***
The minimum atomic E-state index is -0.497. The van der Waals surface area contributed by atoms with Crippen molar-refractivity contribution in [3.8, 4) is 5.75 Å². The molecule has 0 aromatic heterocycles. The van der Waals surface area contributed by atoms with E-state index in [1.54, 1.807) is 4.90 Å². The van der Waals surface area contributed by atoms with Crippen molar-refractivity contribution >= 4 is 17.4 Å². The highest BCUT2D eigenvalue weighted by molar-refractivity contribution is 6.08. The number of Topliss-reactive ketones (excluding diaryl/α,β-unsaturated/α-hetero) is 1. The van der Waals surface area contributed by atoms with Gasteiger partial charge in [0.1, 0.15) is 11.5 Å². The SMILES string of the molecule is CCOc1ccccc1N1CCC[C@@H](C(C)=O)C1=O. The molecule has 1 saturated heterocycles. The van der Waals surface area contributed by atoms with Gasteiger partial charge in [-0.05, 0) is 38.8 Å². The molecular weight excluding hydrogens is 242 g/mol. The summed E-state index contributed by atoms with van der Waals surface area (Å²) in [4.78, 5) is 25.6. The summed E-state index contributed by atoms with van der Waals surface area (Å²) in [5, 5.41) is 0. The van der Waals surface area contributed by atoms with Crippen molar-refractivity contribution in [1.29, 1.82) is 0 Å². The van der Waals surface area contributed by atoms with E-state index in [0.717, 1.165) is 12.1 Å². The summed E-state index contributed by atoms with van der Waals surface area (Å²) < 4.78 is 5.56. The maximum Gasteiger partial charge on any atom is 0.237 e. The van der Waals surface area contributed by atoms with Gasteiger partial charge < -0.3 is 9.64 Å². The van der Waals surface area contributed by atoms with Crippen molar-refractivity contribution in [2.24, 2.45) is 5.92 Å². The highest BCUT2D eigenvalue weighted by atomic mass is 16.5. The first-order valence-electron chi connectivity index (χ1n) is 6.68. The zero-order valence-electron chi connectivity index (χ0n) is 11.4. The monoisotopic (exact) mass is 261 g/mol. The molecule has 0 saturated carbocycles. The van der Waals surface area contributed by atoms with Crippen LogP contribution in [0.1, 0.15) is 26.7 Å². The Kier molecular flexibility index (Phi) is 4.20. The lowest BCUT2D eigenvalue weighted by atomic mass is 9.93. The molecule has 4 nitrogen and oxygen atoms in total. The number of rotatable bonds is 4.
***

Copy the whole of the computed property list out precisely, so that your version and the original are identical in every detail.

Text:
The minimum atomic E-state index is -0.497. The van der Waals surface area contributed by atoms with Crippen molar-refractivity contribution in [3.8, 4) is 5.75 Å². The molecule has 0 aromatic heterocycles. The van der Waals surface area contributed by atoms with E-state index in [1.54, 1.807) is 4.90 Å². The van der Waals surface area contributed by atoms with Crippen molar-refractivity contribution >= 4 is 17.4 Å². The highest BCUT2D eigenvalue weighted by molar-refractivity contribution is 6.08. The number of Topliss-reactive ketones (excluding diaryl/α,β-unsaturated/α-hetero) is 1. The van der Waals surface area contributed by atoms with Gasteiger partial charge in [0.1, 0.15) is 11.5 Å². The SMILES string of the molecule is CCOc1ccccc1N1CCC[C@@H](C(C)=O)C1=O. The molecule has 1 saturated heterocycles. The van der Waals surface area contributed by atoms with Gasteiger partial charge in [-0.05, 0) is 38.8 Å². The molecular weight excluding hydrogens is 242 g/mol. The summed E-state index contributed by atoms with van der Waals surface area (Å²) in [4.78, 5) is 25.6. The summed E-state index contributed by atoms with van der Waals surface area (Å²) in [5, 5.41) is 0. The van der Waals surface area contributed by atoms with Crippen molar-refractivity contribution in [1.29, 1.82) is 0 Å². The van der Waals surface area contributed by atoms with E-state index in [0.717, 1.165) is 12.1 Å². The summed E-state index contributed by atoms with van der Waals surface area (Å²) < 4.78 is 5.56. The maximum Gasteiger partial charge on any atom is 0.237 e. The van der Waals surface area contributed by atoms with Gasteiger partial charge < -0.3 is 9.64 Å². The van der Waals surface area contributed by atoms with Crippen molar-refractivity contribution in [2.24, 2.45) is 5.92 Å². The highest BCUT2D eigenvalue weighted by atomic mass is 16.5. The first-order valence-electron chi connectivity index (χ1n) is 6.68. The zero-order valence-electron chi connectivity index (χ0n) is 11.4. The monoisotopic (exact) mass is 261 g/mol. The molecule has 0 saturated carbocycles. The van der Waals surface area contributed by atoms with Crippen LogP contribution in [0.1, 0.15) is 26.7 Å². The Kier molecular flexibility index (Phi) is 4.20. The lowest BCUT2D eigenvalue weighted by atomic mass is 9.93. The molecule has 4 nitrogen and oxygen atoms in total. The number of rotatable bonds is 4.